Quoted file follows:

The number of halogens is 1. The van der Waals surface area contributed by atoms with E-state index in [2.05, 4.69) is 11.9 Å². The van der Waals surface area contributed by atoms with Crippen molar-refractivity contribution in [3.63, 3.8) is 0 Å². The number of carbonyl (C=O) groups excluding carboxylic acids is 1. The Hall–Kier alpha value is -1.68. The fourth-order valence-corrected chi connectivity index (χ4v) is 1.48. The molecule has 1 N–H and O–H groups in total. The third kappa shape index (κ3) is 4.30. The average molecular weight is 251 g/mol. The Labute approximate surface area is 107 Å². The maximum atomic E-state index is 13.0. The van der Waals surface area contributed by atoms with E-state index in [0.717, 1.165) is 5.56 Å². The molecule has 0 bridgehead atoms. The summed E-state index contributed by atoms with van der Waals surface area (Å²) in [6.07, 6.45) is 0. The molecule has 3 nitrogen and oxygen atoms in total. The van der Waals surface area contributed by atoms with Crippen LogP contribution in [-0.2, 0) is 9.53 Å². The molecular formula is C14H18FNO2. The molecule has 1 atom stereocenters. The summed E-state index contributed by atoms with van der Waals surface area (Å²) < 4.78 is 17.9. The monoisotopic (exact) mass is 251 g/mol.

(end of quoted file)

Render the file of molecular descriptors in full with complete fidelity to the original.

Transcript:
The number of halogens is 1. The van der Waals surface area contributed by atoms with E-state index in [2.05, 4.69) is 11.9 Å². The van der Waals surface area contributed by atoms with Crippen molar-refractivity contribution in [3.63, 3.8) is 0 Å². The number of carbonyl (C=O) groups excluding carboxylic acids is 1. The Hall–Kier alpha value is -1.68. The fourth-order valence-corrected chi connectivity index (χ4v) is 1.48. The molecule has 1 N–H and O–H groups in total. The third kappa shape index (κ3) is 4.30. The average molecular weight is 251 g/mol. The Labute approximate surface area is 107 Å². The maximum atomic E-state index is 13.0. The van der Waals surface area contributed by atoms with E-state index in [0.717, 1.165) is 5.56 Å². The molecule has 0 bridgehead atoms. The summed E-state index contributed by atoms with van der Waals surface area (Å²) in [6.07, 6.45) is 0. The molecule has 3 nitrogen and oxygen atoms in total. The van der Waals surface area contributed by atoms with Crippen LogP contribution in [-0.2, 0) is 9.53 Å². The molecular formula is C14H18FNO2. The molecule has 1 atom stereocenters. The summed E-state index contributed by atoms with van der Waals surface area (Å²) < 4.78 is 17.9. The monoisotopic (exact) mass is 251 g/mol.